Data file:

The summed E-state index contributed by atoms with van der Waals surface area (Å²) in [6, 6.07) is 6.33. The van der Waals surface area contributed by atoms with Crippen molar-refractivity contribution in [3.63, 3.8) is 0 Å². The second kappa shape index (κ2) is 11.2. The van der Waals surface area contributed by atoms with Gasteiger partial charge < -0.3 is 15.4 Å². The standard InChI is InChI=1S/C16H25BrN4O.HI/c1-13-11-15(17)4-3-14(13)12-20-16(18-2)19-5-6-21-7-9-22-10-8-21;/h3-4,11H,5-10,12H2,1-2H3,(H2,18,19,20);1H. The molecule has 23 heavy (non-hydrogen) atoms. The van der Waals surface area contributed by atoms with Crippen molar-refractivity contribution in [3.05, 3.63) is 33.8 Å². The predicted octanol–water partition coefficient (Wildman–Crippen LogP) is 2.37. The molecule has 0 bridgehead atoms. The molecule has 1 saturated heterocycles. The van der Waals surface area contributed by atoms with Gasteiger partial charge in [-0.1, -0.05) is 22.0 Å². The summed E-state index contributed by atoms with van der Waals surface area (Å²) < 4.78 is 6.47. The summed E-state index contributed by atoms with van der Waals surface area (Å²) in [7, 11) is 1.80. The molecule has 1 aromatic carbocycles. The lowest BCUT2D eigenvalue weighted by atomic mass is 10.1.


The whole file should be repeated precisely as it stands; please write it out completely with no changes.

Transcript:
The summed E-state index contributed by atoms with van der Waals surface area (Å²) in [6, 6.07) is 6.33. The van der Waals surface area contributed by atoms with Crippen molar-refractivity contribution in [3.63, 3.8) is 0 Å². The second kappa shape index (κ2) is 11.2. The van der Waals surface area contributed by atoms with Gasteiger partial charge < -0.3 is 15.4 Å². The standard InChI is InChI=1S/C16H25BrN4O.HI/c1-13-11-15(17)4-3-14(13)12-20-16(18-2)19-5-6-21-7-9-22-10-8-21;/h3-4,11H,5-10,12H2,1-2H3,(H2,18,19,20);1H. The molecule has 23 heavy (non-hydrogen) atoms. The van der Waals surface area contributed by atoms with Crippen molar-refractivity contribution in [3.05, 3.63) is 33.8 Å². The predicted octanol–water partition coefficient (Wildman–Crippen LogP) is 2.37. The molecule has 0 bridgehead atoms. The molecule has 1 saturated heterocycles. The van der Waals surface area contributed by atoms with Gasteiger partial charge in [-0.1, -0.05) is 22.0 Å². The summed E-state index contributed by atoms with van der Waals surface area (Å²) < 4.78 is 6.47. The summed E-state index contributed by atoms with van der Waals surface area (Å²) in [7, 11) is 1.80. The molecule has 1 aromatic carbocycles. The lowest BCUT2D eigenvalue weighted by atomic mass is 10.1.